Bioengineering PhD student wins MicroTAS grant, presents research on novel gas control device
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A Richard and Loan Hill Department of Bioengineering PhD student is hoping an innovative device he created will increase the speed of research and new discoveries.
Adam Szmelter, a fourth-year MD-PhD student in the department, will present his research on a novel device that he hopes will make it easier for researchers to understand how gas affects cells at The Chemical and Biological Microsystems Society MicroTAS 2019 Conference in Basel, Switzerland, which is scheduled to run from Oct. 27-Oct. 31.
Szmelter’s creation is a 3D-printed device that functions as a gas control adapter for a standard platform for growing cells called a 96-well plate. He developed the device in Professor David Eddington’s lab, where he has studied for the past three years.
“Controlling gas concentrations reliably is difficult for researchers and is most often ignored, even by those who specialize in biological gas research. They can only deliver one concentration at a time making these types of studies very slow and inefficient,” Szmelter said. “I am hoping that this method will make it easy for researchers since it fits into a tool they already use and allows for many experiments with many different gas concentrations to take place at once.”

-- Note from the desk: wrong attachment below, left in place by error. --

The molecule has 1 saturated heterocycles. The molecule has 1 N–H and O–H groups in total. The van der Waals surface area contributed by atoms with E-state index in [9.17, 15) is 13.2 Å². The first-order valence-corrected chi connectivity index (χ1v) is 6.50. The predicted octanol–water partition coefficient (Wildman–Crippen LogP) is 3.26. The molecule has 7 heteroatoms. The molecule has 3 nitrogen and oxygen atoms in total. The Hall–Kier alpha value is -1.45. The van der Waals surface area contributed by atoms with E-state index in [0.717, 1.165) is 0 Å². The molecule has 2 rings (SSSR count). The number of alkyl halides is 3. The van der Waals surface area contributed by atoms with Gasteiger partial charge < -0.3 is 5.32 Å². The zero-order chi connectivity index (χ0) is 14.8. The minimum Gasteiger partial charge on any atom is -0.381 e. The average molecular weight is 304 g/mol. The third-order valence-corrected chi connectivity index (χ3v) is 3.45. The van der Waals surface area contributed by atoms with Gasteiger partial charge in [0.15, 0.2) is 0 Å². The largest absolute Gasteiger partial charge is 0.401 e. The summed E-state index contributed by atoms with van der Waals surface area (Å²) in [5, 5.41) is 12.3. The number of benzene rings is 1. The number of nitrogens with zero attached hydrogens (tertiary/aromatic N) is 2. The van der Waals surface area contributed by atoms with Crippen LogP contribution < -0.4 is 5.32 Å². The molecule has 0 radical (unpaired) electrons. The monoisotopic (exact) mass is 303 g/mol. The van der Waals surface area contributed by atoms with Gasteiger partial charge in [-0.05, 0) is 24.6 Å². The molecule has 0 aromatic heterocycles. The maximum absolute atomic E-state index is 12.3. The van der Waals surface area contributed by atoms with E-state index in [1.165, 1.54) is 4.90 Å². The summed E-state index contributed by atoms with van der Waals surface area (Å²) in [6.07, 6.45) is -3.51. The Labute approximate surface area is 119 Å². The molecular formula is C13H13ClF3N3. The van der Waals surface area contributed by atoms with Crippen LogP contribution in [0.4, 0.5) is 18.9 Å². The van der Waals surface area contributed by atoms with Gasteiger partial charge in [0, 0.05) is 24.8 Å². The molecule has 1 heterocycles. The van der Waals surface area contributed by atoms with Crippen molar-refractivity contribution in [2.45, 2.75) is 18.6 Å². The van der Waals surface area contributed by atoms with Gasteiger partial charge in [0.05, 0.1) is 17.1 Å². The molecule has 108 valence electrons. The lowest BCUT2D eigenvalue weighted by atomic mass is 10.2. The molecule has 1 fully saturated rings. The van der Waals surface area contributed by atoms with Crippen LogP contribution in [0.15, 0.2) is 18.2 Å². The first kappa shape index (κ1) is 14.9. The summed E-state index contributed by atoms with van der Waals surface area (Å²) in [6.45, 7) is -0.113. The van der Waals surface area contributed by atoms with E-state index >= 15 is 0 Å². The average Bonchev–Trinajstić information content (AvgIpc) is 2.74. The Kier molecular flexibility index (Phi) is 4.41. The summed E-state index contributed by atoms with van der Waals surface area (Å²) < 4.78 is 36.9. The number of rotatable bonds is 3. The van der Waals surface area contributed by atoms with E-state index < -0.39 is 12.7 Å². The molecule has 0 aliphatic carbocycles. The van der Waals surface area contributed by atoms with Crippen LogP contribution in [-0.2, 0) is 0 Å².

Szmelter said he was extremely excited when he found out he had won the travel award and that people from the conference were interested in learning more about his research. He noted the event will help him improve his presentation skills and learn more about other research ongoing in his field.
“Also, I am hoping to gain some inspiration for future projects,” Szmelter said. “There will be a ton of exciting top-notch research to take in over the course of four days.”